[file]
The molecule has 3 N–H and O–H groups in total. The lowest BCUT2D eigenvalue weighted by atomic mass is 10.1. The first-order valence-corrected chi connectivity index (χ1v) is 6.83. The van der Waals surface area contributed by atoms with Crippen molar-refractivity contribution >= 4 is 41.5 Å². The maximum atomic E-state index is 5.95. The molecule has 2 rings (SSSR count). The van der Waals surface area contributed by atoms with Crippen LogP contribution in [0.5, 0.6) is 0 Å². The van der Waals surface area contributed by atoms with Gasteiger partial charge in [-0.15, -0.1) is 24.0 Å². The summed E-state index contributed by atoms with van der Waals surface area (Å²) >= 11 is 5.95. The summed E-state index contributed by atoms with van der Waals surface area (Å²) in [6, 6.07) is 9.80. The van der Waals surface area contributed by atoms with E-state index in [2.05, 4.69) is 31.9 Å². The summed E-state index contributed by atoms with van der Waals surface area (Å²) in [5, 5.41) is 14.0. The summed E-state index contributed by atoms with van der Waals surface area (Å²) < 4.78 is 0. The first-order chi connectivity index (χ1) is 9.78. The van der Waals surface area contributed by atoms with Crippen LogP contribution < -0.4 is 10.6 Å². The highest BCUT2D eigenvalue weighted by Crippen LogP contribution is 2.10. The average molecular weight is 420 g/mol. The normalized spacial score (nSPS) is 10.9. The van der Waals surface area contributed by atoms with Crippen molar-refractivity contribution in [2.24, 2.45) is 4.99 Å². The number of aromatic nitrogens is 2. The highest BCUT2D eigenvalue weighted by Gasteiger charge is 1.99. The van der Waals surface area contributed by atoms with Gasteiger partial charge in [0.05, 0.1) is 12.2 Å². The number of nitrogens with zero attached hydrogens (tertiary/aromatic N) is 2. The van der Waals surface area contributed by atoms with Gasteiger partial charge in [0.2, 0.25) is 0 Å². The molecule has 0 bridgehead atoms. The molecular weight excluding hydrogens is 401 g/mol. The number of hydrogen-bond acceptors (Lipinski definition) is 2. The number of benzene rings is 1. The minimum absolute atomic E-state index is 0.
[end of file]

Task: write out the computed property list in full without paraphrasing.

The molecule has 3 N–H and O–H groups in total. The lowest BCUT2D eigenvalue weighted by atomic mass is 10.1. The first-order valence-corrected chi connectivity index (χ1v) is 6.83. The van der Waals surface area contributed by atoms with Crippen molar-refractivity contribution >= 4 is 41.5 Å². The maximum atomic E-state index is 5.95. The molecule has 2 rings (SSSR count). The van der Waals surface area contributed by atoms with Crippen LogP contribution in [0.5, 0.6) is 0 Å². The van der Waals surface area contributed by atoms with Gasteiger partial charge in [-0.15, -0.1) is 24.0 Å². The summed E-state index contributed by atoms with van der Waals surface area (Å²) >= 11 is 5.95. The summed E-state index contributed by atoms with van der Waals surface area (Å²) in [6, 6.07) is 9.80. The van der Waals surface area contributed by atoms with E-state index in [2.05, 4.69) is 31.9 Å². The summed E-state index contributed by atoms with van der Waals surface area (Å²) in [5, 5.41) is 14.0. The summed E-state index contributed by atoms with van der Waals surface area (Å²) < 4.78 is 0. The first-order chi connectivity index (χ1) is 9.78. The van der Waals surface area contributed by atoms with Crippen LogP contribution < -0.4 is 10.6 Å². The highest BCUT2D eigenvalue weighted by Crippen LogP contribution is 2.10. The average molecular weight is 420 g/mol. The normalized spacial score (nSPS) is 10.9. The van der Waals surface area contributed by atoms with Crippen molar-refractivity contribution in [2.24, 2.45) is 4.99 Å². The number of aromatic nitrogens is 2. The highest BCUT2D eigenvalue weighted by Gasteiger charge is 1.99. The van der Waals surface area contributed by atoms with Gasteiger partial charge in [0.05, 0.1) is 12.2 Å². The number of nitrogens with zero attached hydrogens (tertiary/aromatic N) is 2. The van der Waals surface area contributed by atoms with Gasteiger partial charge in [0.2, 0.25) is 0 Å². The molecule has 0 bridgehead atoms. The molecular weight excluding hydrogens is 401 g/mol. The number of hydrogen-bond acceptors (Lipinski definition) is 2. The number of benzene rings is 1. The minimum absolute atomic E-state index is 0.